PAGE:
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WWJD: What Would Jim Do

A good teacher is still a student. Education is a continuous cycle without an age limit; you don’t get to 60 years old and somehow know all of the answers. I guess one of the most important lessons is understanding that principle: we are always still learning.

If you’re a working teacher, you are most likely one of your students’ mentors– who they look to when they have a question. If you’re an aspiring teacher, you are both motivated and scared of that possibility and responsibility. But whether or not you’re a working or aspiring teacher of writing, you’ve probably thought to yourself “WWJD”: what would Jim do?

As an aspiring teacher of writing, I hope to have the same impact on the field as Jim Burke. So when I’m staring helplessly at a blank lesson plan, I will pray to Jim Burke for guidance and flip through the bible for some answers. During my time of desperation, I will remember the three E’s: 

  1. Engage
  2. Experience 
  3. Empathy


Burke describes that each class and assignment should be, “emotionally and intellectually engaging to all students.” This idea emphasizes the importance of choice in the students’ education– this could mean giving some freedom when it comes to choosing the texts and topics they read and write about. When creating an assignment, consider designing three potential topics and allowing the students to choose which they resonate with the most.

“More than writing to learn, I want my students to use writing to think.” 

Jim Burke

When we start to shift the focus from writing to learn to the more holistic view Burke suggests, students are more actively engaged in their writing. Relatedly Ken Lindbloom and Leila Christenbury write, “bringing student writers into the real world of writing creates greatly enhanced opportunities and can truly set fire to student’s engagement, creativity, and empowerment.”

We want to use writing to create critical thinkers and you can’t do that if they don’t care about what they’re doing.  


In order to properly engage students, we cannot overlook the importance of experience in this equation. Rather than viewing assessments as a “prompt”, Burke urges us to look at it as an experience. 

“They are carefully designed experiences meant to teach and transform, to educate and engage.” 

Jim Burke

It’s crucial to not separate these ideas: it’s like a continuum. You can’t engage your students without creating an experience for your students.

NCTE states, “writers grow when they have a range of writing experiences and in-depth writing experiences.” The more variety we give them, the more experience they will have. The more experience they have, the more they will grow. 

You also can’t create an experience without considering your student’s previous experience. NCTE states, “everything they have experienced, who they are, where they have been, and what they have done impact their writing practices, literacies, and language attitudes.” Writing is so closely tied to identity, so everything a person has experienced influences the writing experience. That cannot be ignored in the classroom.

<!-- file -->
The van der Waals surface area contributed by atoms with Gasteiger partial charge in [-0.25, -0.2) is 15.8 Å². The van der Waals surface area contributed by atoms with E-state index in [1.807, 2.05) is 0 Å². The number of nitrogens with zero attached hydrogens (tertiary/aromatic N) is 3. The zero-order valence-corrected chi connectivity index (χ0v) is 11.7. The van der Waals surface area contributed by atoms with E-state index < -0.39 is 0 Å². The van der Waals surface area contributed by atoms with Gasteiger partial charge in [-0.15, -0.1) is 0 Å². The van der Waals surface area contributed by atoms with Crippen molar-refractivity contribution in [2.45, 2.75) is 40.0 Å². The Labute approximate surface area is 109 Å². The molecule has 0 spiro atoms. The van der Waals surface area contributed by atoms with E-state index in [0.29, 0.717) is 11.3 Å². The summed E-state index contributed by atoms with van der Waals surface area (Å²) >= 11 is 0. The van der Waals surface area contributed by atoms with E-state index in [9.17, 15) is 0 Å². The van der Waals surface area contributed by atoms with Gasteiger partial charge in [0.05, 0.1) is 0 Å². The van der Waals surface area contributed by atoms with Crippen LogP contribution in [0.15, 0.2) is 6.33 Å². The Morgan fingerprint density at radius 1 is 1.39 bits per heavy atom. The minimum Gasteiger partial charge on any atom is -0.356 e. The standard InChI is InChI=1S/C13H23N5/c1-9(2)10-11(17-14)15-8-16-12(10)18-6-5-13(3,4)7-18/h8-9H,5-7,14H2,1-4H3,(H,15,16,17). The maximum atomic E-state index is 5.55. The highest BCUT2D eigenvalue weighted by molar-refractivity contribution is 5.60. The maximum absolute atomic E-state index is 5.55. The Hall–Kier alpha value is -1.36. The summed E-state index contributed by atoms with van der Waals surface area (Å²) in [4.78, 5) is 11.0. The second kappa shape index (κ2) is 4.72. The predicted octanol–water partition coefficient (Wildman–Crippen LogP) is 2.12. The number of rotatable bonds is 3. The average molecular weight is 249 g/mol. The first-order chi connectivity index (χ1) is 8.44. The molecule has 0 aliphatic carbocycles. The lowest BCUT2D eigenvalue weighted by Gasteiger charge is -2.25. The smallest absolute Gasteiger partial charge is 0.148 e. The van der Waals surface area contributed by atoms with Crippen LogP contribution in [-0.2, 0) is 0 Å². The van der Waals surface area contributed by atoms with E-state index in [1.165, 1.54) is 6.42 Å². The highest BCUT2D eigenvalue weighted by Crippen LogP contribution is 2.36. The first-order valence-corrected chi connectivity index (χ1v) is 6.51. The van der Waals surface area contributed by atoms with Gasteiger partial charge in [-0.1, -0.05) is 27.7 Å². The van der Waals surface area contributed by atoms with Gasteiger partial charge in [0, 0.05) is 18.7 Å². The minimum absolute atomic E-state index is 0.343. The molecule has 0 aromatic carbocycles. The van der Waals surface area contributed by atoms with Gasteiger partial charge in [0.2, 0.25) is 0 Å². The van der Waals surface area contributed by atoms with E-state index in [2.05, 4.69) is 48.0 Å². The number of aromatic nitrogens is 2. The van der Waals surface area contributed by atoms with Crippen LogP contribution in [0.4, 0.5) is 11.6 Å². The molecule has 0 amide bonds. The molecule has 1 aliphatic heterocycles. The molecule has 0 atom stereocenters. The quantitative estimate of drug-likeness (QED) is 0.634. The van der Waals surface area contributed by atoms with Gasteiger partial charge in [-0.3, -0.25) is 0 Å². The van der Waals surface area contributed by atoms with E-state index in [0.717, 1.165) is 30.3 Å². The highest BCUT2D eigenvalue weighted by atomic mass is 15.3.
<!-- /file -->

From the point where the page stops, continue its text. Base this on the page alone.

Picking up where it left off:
When considering the student’s experience, empathy also needs to be present. Burke urges us to, “work fully to understand the experience of the user for whom you are designing. Do this through observation, interaction, and immersing yourself in the experiences.” If we are interacting with our students during the writing process, we are more aware of the struggles they may be facing. 

“I want students to have experience in navigating the real challenges that come up in any act of writing. This means I have to let them in on what authentic process is like.

Ann Elroy Whitney

By being vulnerable in front of students, we are putting ourselves in the same space as the students; what better way to understand what we are asking our students to do than do it with them and let them in on the process?

So WWJD? Teach effectively by engaging your students and focusing on their experience while never withholding empathy. Sounds easy, right? Definitely not. But that’s why we, as teachers, never stop learning from people such as Jim Burke. 


One thought on “WWJD: What Would Jim Do

  1. Hey Alicia! I love how you took the material we have read so far and created acronyms based on it. I will definitely be thinking WWJD as we continue to read through his book. I also think breaking down your three takeaways into a similar acronym (In my head I saw them as “the three E’s”) was effective in organizing the wealth of information we have read so far. Furthermore, each of you takeaways built off of one another and you included a great amount of links to other sources which I really appreciated. I specifically liked your section on empathy as I think that is one of the most valuable qualities that we as not only teachers, but also humans can possess. I remember having teachers that clearly had no empathy for their students and I still wonder how some of them wound up being teachers. I think being able to put ourselves in our students’ shoes and recognizing the problems they encounter can make a huge difference in creating a positive learning experience. Finally, I love how you note that even when we become teachers, we still can learn from others which is pictured clearly in the image you included. We should always continue to be open to learn new things and learn from our students and others.

    Liked by 1 person

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